IN the beginning was the bird, as watchers say. We were hunters three, and a-hunting we went, in a land transformed by snowfall. Our object was to identify and total up whatever wild feathered creatures we should see as participants in the annual National Audubon tabulation known as the Christmas Count. Enthusiasts were engaged in similar pursuit throughout the country, but we were just us, alone in a specially assigned corner of the world. From daybreak to dusk, armed with binoculars, we covered a territory of Christmas-card scenes, each sliding into another. Reality phased into fantasy, right in front of us.

A sunlit Sunday was never more dazzling, nor smelled more fresh, nor sounded so mystically muffled. Our quest began in an area adjacent to suburban backyards. It was too early for aught but a few dogs to notice us as we noticed birds.

And birds there were, at that hour, excitingly visible to the three of us standing on the edge of a partially frozen waterway. The pristine panorama produced a breathtaking variety of breakfast seekers: regal kingfishers, handsome blue jays, brilliant cardinals, even common crows uncommonly etched against white-capped branches.

On an icy bank, a pensive orange cat eyed two mallards as the pair paddled on the pond imperviously. In turn, a night heron eyed the cat from its stance opposite. We heard, then saw, a mock-ingbird - just one, as so often happens - on a snow-clad treetop. Our delight was furthered, as we trudged on, by the sighting of a flock of robins, a contingent apparently loyal to the region.

Nothing was predictable; everything was a surprise (this is bird watching in essence). Phragmites, those fine, tall weeds, surrounded us with their temporary frostings. A chickadee alighted, his fractional weight dislodging the fragile white covering as he balanced on a stalk bent with its burden of bird and snow.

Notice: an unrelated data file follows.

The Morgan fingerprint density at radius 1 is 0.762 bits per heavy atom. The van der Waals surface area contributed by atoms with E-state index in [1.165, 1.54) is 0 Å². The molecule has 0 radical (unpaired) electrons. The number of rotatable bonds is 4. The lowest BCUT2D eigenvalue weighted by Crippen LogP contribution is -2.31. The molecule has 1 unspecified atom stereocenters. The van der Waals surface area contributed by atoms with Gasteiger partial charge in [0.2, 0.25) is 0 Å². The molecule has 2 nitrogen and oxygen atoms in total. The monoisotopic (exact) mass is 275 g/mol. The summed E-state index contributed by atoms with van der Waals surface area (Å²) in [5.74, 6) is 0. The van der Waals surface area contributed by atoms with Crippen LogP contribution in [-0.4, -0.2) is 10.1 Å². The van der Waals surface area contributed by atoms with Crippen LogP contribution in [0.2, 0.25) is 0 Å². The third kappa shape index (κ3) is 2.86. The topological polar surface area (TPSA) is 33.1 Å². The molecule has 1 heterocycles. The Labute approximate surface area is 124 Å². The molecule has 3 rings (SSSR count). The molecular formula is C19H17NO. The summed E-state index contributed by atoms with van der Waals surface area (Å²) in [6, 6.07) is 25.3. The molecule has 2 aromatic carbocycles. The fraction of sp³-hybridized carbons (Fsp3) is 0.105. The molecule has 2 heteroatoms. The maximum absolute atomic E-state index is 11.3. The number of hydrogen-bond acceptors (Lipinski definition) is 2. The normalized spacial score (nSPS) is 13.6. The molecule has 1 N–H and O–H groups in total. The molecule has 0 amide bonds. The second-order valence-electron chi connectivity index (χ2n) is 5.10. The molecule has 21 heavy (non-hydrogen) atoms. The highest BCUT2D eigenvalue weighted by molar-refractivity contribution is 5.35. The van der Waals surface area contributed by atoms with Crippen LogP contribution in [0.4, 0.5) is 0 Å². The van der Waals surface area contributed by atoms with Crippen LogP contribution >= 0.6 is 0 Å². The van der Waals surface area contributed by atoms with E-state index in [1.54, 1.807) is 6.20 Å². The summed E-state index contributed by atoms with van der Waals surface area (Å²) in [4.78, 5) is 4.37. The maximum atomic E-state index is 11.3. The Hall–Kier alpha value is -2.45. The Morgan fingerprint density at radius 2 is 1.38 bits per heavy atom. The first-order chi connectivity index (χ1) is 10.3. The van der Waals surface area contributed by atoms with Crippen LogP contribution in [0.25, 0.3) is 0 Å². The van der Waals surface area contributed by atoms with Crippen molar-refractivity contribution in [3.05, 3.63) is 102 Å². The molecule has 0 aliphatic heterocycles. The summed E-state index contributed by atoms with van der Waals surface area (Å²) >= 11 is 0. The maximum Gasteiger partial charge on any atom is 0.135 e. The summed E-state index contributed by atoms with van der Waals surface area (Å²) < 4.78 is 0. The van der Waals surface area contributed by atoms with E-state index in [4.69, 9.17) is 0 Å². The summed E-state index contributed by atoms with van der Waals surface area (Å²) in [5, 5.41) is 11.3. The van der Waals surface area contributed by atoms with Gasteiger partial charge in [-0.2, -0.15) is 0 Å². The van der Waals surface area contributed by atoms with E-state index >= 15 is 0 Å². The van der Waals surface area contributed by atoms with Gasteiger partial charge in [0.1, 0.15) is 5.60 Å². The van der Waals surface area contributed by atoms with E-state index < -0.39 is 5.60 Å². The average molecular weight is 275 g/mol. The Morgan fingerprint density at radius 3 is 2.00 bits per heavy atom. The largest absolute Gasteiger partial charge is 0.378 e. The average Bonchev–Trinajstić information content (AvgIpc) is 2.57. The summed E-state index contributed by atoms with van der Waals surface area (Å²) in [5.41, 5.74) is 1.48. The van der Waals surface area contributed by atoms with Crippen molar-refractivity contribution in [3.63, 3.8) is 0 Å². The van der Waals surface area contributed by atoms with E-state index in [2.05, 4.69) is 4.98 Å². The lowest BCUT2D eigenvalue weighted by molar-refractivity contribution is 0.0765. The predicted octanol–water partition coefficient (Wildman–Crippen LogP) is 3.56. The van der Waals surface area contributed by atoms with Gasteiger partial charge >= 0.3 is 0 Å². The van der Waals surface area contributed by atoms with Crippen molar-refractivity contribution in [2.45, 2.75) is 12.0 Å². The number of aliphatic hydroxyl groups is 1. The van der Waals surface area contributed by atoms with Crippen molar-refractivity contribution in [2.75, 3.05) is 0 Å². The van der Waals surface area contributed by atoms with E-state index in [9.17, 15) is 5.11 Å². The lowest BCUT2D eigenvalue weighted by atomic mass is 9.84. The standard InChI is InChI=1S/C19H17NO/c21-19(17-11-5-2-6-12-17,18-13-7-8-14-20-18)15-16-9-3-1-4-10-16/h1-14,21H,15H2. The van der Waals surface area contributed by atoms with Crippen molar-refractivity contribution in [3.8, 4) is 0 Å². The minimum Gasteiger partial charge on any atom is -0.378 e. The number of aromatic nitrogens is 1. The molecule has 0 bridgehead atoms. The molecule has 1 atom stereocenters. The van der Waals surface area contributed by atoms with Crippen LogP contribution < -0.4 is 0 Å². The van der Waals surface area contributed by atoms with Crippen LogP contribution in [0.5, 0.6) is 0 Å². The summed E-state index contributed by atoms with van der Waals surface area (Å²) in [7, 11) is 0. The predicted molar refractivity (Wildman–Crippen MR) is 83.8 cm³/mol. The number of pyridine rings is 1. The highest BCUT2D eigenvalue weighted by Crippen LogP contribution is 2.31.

As the sun heightened, a willful wind sprang up, causing a commotion above us. Branches forfeited their form-fitting adornments. Snow showers seemed a soft pelting of shaved diamonds between us and the sun.

Visibility regained, we trekked on, sampling sandwiches and snow. Despite the penetrating 15-degree weather, discomfort was discounted in the pleasure of sharing the natural treasury around us.

Countering the cold was part of the anticipation of this day. We were padded and puffed out, much like the winged ones themselves. As long as our mittened hands could support field glasses and our booted feet could fend against hidden pitfalls, we were avidly absorbed in our search.

We clambered through snow-covered back roads and open fields, noting tracks of wildlife and losing track of time. Exhilaration prompted an impulse to lie upon the spotless snow quilt and make a ``snow angel'' impression. One of us indulged the impulse.

Late afternoon, with its dropping temperature, yielded no countables. But our expectations were high, albeit nothing was stirring.

Struggling up the steep, slippery side of a reservoir, we came upon a sublime vista: nary a bird, but an expanse of untracked snowed-over ice to the horizon, smoothed by the hand of distance. Here was purity, a momentary pollution-free existence.

Only once was the perfection of the day spoiled. A plane shattered the stillness of approaching evening. One of us ruefully identified the interloper as ``a silver-sided gas hawk.''

As we headed back, barking dogs flushed a few Canada geese, which rose from a marsh with the awkward effort that belies their grace in flight.

The indignant noise of the geese contrasted with the quiet of a pair of barn owls that we ourselves had inadvertently flushed from under a highway bridge - the highlight of our expedition. We stood in awe as the heart-faced beauties flapped, ponderously yet silently past us, off to hunt in their own way.

How difficult, we agreed, to express the countless joys of the count. It was a day to experience.

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